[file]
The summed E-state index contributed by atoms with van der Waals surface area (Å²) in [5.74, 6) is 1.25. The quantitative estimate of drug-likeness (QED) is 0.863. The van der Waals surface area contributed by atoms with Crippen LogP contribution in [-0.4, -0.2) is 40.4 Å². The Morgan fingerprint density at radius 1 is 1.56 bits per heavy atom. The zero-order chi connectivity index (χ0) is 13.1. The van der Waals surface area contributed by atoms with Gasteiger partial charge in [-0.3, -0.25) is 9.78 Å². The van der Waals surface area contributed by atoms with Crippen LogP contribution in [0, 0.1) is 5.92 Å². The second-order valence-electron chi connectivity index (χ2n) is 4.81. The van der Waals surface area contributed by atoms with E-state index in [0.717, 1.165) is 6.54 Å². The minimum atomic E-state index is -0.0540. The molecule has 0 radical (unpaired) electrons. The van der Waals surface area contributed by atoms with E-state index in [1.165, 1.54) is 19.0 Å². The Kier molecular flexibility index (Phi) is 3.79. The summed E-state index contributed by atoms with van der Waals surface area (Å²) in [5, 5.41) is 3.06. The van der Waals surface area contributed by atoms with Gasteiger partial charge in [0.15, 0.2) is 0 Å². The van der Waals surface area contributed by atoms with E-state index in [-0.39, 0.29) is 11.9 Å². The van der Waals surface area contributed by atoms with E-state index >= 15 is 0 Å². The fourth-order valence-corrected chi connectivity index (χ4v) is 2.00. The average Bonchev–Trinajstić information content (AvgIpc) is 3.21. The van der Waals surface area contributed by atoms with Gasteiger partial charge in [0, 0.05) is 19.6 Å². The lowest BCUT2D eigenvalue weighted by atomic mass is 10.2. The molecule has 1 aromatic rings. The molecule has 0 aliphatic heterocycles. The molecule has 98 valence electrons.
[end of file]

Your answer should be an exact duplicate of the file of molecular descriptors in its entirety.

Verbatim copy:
The summed E-state index contributed by atoms with van der Waals surface area (Å²) in [5.74, 6) is 1.25. The quantitative estimate of drug-likeness (QED) is 0.863. The van der Waals surface area contributed by atoms with Crippen LogP contribution in [-0.4, -0.2) is 40.4 Å². The Morgan fingerprint density at radius 1 is 1.56 bits per heavy atom. The zero-order chi connectivity index (χ0) is 13.1. The van der Waals surface area contributed by atoms with Gasteiger partial charge in [-0.3, -0.25) is 9.78 Å². The van der Waals surface area contributed by atoms with Crippen LogP contribution in [0, 0.1) is 5.92 Å². The second-order valence-electron chi connectivity index (χ2n) is 4.81. The van der Waals surface area contributed by atoms with E-state index in [0.717, 1.165) is 6.54 Å². The minimum atomic E-state index is -0.0540. The molecule has 0 radical (unpaired) electrons. The van der Waals surface area contributed by atoms with E-state index in [1.165, 1.54) is 19.0 Å². The Kier molecular flexibility index (Phi) is 3.79. The summed E-state index contributed by atoms with van der Waals surface area (Å²) in [5, 5.41) is 3.06. The van der Waals surface area contributed by atoms with Gasteiger partial charge in [0.15, 0.2) is 0 Å². The van der Waals surface area contributed by atoms with E-state index in [-0.39, 0.29) is 11.9 Å². The van der Waals surface area contributed by atoms with E-state index >= 15 is 0 Å². The fourth-order valence-corrected chi connectivity index (χ4v) is 2.00. The average Bonchev–Trinajstić information content (AvgIpc) is 3.21. The van der Waals surface area contributed by atoms with Gasteiger partial charge in [0, 0.05) is 19.6 Å². The lowest BCUT2D eigenvalue weighted by atomic mass is 10.2. The molecule has 1 aromatic rings. The molecule has 0 aliphatic heterocycles. The molecule has 98 valence electrons.